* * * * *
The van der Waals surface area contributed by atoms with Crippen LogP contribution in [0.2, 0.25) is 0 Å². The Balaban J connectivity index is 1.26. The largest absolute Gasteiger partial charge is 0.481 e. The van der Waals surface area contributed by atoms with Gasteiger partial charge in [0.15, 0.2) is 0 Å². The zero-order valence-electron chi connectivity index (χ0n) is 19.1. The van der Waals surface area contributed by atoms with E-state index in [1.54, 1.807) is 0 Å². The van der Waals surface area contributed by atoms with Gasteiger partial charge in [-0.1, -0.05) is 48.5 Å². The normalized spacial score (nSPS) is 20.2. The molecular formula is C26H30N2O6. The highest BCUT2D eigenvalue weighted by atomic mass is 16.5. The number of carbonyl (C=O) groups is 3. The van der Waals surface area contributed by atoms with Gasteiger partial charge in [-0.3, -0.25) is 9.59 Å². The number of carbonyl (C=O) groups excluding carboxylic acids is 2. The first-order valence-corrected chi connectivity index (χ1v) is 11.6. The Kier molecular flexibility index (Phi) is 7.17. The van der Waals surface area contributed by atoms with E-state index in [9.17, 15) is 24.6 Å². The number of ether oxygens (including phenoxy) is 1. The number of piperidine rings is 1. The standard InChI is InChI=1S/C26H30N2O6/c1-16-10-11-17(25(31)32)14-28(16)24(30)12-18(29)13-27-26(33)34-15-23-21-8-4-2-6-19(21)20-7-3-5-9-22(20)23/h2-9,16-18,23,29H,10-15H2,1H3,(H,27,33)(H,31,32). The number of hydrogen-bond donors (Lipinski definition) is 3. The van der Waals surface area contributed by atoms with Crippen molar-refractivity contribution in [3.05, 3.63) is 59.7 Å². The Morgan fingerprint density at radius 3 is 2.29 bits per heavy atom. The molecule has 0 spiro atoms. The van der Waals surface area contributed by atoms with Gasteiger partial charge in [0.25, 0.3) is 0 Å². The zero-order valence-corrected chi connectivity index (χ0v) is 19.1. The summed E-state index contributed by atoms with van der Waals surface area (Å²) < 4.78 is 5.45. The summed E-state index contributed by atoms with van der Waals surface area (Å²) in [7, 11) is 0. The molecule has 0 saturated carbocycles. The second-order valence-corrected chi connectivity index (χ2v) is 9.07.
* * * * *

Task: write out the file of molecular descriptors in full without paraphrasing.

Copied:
The van der Waals surface area contributed by atoms with Crippen LogP contribution in [0.2, 0.25) is 0 Å². The Balaban J connectivity index is 1.26. The largest absolute Gasteiger partial charge is 0.481 e. The van der Waals surface area contributed by atoms with Gasteiger partial charge in [0.15, 0.2) is 0 Å². The zero-order valence-electron chi connectivity index (χ0n) is 19.1. The van der Waals surface area contributed by atoms with E-state index in [1.54, 1.807) is 0 Å². The van der Waals surface area contributed by atoms with Gasteiger partial charge in [-0.1, -0.05) is 48.5 Å². The normalized spacial score (nSPS) is 20.2. The molecular formula is C26H30N2O6. The highest BCUT2D eigenvalue weighted by atomic mass is 16.5. The number of carbonyl (C=O) groups is 3. The van der Waals surface area contributed by atoms with Gasteiger partial charge in [-0.3, -0.25) is 9.59 Å². The number of carbonyl (C=O) groups excluding carboxylic acids is 2. The first-order valence-corrected chi connectivity index (χ1v) is 11.6. The Kier molecular flexibility index (Phi) is 7.17. The van der Waals surface area contributed by atoms with E-state index in [9.17, 15) is 24.6 Å². The number of ether oxygens (including phenoxy) is 1. The number of piperidine rings is 1. The standard InChI is InChI=1S/C26H30N2O6/c1-16-10-11-17(25(31)32)14-28(16)24(30)12-18(29)13-27-26(33)34-15-23-21-8-4-2-6-19(21)20-7-3-5-9-22(20)23/h2-9,16-18,23,29H,10-15H2,1H3,(H,27,33)(H,31,32). The number of hydrogen-bond donors (Lipinski definition) is 3. The van der Waals surface area contributed by atoms with Crippen molar-refractivity contribution in [3.05, 3.63) is 59.7 Å². The Morgan fingerprint density at radius 3 is 2.29 bits per heavy atom. The molecule has 0 spiro atoms. The van der Waals surface area contributed by atoms with Gasteiger partial charge in [0.25, 0.3) is 0 Å². The zero-order valence-corrected chi connectivity index (χ0v) is 19.1. The summed E-state index contributed by atoms with van der Waals surface area (Å²) < 4.78 is 5.45. The summed E-state index contributed by atoms with van der Waals surface area (Å²) in [7, 11) is 0. The molecule has 0 saturated carbocycles. The second-order valence-corrected chi connectivity index (χ2v) is 9.07.